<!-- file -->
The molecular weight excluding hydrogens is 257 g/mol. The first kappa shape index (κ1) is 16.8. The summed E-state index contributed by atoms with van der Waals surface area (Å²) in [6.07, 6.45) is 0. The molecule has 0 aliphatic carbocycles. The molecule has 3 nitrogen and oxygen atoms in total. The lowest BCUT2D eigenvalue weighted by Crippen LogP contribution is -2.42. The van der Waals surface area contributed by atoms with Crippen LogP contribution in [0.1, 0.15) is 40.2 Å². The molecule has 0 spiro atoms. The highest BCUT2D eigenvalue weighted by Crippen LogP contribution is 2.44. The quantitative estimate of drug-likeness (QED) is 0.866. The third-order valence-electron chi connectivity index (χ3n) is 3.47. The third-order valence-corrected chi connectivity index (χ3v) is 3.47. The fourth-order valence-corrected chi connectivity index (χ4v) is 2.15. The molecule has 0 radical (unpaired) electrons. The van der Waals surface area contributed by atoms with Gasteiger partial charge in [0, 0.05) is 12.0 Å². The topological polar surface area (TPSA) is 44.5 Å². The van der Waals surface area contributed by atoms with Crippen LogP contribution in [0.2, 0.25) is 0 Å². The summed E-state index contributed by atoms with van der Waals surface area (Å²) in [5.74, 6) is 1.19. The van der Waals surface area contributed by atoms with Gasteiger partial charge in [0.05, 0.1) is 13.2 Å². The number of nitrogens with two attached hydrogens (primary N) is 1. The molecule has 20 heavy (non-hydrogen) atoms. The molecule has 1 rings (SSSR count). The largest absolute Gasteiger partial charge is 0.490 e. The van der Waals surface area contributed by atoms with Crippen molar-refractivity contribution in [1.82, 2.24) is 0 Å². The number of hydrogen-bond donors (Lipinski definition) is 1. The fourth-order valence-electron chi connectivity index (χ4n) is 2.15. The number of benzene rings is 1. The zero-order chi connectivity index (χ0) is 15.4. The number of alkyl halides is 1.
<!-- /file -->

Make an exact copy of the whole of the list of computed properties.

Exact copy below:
The molecular weight excluding hydrogens is 257 g/mol. The first kappa shape index (κ1) is 16.8. The summed E-state index contributed by atoms with van der Waals surface area (Å²) in [6.07, 6.45) is 0. The molecule has 0 aliphatic carbocycles. The molecule has 3 nitrogen and oxygen atoms in total. The lowest BCUT2D eigenvalue weighted by Crippen LogP contribution is -2.42. The van der Waals surface area contributed by atoms with Crippen LogP contribution in [0.1, 0.15) is 40.2 Å². The molecule has 0 spiro atoms. The highest BCUT2D eigenvalue weighted by Crippen LogP contribution is 2.44. The quantitative estimate of drug-likeness (QED) is 0.866. The third-order valence-electron chi connectivity index (χ3n) is 3.47. The third-order valence-corrected chi connectivity index (χ3v) is 3.47. The fourth-order valence-corrected chi connectivity index (χ4v) is 2.15. The molecule has 0 radical (unpaired) electrons. The van der Waals surface area contributed by atoms with Gasteiger partial charge in [0, 0.05) is 12.0 Å². The topological polar surface area (TPSA) is 44.5 Å². The van der Waals surface area contributed by atoms with Crippen LogP contribution in [0.2, 0.25) is 0 Å². The summed E-state index contributed by atoms with van der Waals surface area (Å²) in [5.74, 6) is 1.19. The van der Waals surface area contributed by atoms with Gasteiger partial charge in [0.05, 0.1) is 13.2 Å². The number of nitrogens with two attached hydrogens (primary N) is 1. The molecule has 20 heavy (non-hydrogen) atoms. The molecule has 1 rings (SSSR count). The largest absolute Gasteiger partial charge is 0.490 e. The van der Waals surface area contributed by atoms with Crippen molar-refractivity contribution in [1.82, 2.24) is 0 Å². The number of hydrogen-bond donors (Lipinski definition) is 1. The fourth-order valence-electron chi connectivity index (χ4n) is 2.15. The number of benzene rings is 1. The zero-order chi connectivity index (χ0) is 15.4. The number of alkyl halides is 1.